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ORIGINAL ARTICLE   

Minerva Obstetrics and Gynecology 2021 April;73(2):253-60

DOI: 10.23736/S2724-606X.21.04687-6

Copyright © 2021 EDIZIONI MINERVA MEDICA

lingua: Inglese

Advanced midwifery practice: intrapartum ultrasonography to assess fetal head station and comparison with vaginal digital examination

Marisa P. MESSINA 1, Maria G. PICCIONI 1, Carla PETRELLA 2, Mario VITALI 3, Antonio GRECO 4, Massimo RALLI 4, Mauro CECCANTI 5, Giampiero FERRAGUTI 6, Isabella NERI 7, Alba RICCHI 7, Marco FIORE 2, 4 , Alessio D’ANGELO 1

1 Department of Gynecology, Obstetrics and Urology, Sapienza University, Rome, Italy; 2 Institute of Biochemistry and Cell Biology (IBBC-CNR), Rome, Italy; 3 ASUR Marche, AV4, Ancona, Italy; 4 Department of Sense Organs, Sapienza University, Rome, Italy; 5 SIFASD - Italian Society for the Study of Fetal Alcohol Spectrum Disorder, Rome, Italy; 6 Department of Experimental Medicine, Sapienza University, Rome, Italy; 7 University of Modena and Reggio Emilia, Modena, Italy



BACKGROUND: Vaginal digital examination is considered the gold standard to evaluate patients during labor and delivery. However, transperineal ultrasound has been suggested as an effective tool in determining fetal head station during labor. Angle of progression (AOP), head-perineal distance (HPD) and head-symphysis distance (HSD) are reliable parameters to assess fetal head station during labor. The study aims were to evaluate how midwives can use AOP, HSD, HPD to assess the accuracy of digital vaginal exploration limited to the fetal head station.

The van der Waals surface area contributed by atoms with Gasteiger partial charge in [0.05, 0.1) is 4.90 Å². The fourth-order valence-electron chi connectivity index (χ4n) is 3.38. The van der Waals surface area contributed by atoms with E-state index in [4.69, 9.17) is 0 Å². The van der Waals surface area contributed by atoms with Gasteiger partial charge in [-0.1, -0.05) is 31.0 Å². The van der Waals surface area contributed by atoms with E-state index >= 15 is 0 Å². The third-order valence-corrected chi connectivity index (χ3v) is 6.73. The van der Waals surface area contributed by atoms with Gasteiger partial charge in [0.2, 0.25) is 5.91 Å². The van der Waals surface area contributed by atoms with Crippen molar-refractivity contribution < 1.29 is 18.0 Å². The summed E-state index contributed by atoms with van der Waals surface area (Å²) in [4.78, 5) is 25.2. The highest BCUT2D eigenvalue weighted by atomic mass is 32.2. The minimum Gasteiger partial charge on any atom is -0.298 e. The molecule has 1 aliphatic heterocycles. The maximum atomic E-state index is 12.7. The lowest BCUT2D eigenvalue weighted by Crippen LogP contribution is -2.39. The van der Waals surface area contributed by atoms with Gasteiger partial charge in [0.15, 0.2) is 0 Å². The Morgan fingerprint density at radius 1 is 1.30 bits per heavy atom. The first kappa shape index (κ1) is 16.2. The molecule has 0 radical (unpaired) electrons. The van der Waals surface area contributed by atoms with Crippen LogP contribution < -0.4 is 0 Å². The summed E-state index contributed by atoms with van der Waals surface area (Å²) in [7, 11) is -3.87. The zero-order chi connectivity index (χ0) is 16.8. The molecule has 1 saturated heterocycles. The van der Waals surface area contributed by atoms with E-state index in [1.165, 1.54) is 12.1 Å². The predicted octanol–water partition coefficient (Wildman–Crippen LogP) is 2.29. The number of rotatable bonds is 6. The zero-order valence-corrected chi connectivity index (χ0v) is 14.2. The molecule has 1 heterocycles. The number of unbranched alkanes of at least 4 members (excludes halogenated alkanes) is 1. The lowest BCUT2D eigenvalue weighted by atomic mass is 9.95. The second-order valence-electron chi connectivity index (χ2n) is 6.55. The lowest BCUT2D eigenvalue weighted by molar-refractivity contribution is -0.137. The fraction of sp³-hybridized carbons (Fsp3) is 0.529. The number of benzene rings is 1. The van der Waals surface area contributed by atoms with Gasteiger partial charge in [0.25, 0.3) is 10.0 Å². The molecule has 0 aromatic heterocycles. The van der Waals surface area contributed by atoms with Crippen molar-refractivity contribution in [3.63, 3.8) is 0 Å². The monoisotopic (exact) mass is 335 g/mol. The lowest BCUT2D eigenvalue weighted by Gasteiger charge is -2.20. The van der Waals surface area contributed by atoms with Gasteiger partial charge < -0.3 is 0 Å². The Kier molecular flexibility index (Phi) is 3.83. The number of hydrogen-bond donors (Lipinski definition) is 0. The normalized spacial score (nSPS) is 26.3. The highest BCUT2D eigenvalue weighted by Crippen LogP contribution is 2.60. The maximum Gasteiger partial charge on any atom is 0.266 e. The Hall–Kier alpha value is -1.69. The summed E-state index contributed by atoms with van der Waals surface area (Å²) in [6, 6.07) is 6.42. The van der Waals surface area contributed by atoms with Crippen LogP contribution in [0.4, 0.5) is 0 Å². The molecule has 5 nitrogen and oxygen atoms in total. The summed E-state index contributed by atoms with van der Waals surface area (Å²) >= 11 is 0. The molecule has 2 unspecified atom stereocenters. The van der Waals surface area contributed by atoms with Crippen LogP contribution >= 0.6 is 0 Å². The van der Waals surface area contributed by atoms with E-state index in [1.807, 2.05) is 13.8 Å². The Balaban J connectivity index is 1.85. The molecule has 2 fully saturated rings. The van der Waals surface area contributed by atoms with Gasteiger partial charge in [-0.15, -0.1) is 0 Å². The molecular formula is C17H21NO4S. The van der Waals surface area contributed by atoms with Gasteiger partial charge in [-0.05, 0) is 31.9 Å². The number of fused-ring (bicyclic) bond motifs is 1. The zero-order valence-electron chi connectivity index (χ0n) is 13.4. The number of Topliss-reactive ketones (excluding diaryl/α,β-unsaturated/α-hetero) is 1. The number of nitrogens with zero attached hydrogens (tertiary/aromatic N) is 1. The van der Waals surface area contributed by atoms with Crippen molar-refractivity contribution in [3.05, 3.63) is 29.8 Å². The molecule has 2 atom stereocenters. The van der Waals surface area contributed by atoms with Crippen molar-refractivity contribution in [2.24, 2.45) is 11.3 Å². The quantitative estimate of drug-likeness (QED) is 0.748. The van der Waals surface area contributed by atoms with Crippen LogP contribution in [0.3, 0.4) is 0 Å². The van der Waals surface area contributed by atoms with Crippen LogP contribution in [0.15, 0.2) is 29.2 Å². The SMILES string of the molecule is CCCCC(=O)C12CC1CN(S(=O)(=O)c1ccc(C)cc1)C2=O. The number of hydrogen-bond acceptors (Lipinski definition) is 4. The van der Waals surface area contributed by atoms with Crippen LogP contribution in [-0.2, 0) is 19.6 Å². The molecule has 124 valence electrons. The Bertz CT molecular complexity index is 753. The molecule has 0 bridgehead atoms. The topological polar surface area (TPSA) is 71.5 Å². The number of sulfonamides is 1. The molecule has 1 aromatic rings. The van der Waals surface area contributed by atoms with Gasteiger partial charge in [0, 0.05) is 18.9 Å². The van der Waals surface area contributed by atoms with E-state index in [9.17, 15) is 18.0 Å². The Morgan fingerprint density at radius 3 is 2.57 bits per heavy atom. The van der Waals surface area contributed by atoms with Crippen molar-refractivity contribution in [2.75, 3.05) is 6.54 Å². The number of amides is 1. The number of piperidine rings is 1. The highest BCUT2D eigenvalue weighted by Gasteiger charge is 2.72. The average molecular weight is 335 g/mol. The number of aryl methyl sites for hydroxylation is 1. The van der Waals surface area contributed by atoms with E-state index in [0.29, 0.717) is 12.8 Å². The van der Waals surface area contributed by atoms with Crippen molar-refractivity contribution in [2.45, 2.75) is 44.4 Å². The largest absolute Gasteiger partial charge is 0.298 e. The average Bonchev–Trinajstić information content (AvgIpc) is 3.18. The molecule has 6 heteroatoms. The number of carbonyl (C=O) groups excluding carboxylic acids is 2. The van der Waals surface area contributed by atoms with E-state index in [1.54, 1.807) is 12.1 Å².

METHODS: Trained midwives for ultrasound analyses performed transperineal ultrasounds during the first stage of labor with 2D-convex probe in 62 pregnant women at term with a single fetus in cephalic presentation. Immediately before the intrapartum ultrasound, the birth attendant performed a digital examination to assess cervical dilatation and head station. The ultrasound scans were compared to the digital vaginal examination through the Tutschek’s formula.
RESULTS: AOP was wider in women who delivered vaginally without any complication if compared to “complicated delivery” group. HPD and HSD were greater in women who underwent an operative vaginal delivery or caesarean section. The vaginal exploration accuracy was 34%, but when ±1 cm was considered as tolerated, the overall accuracy was 74.19%.
CONCLUSIONS: Midwives may include ultrasounds in their clinical practice after adequate training or under the supervision of an ultrasound professional as an adjunct tool during labor to evaluate its progress and prevent any deviation from physiology.


KEY WORDS: Ultrasonography; Midwifery; Vagina

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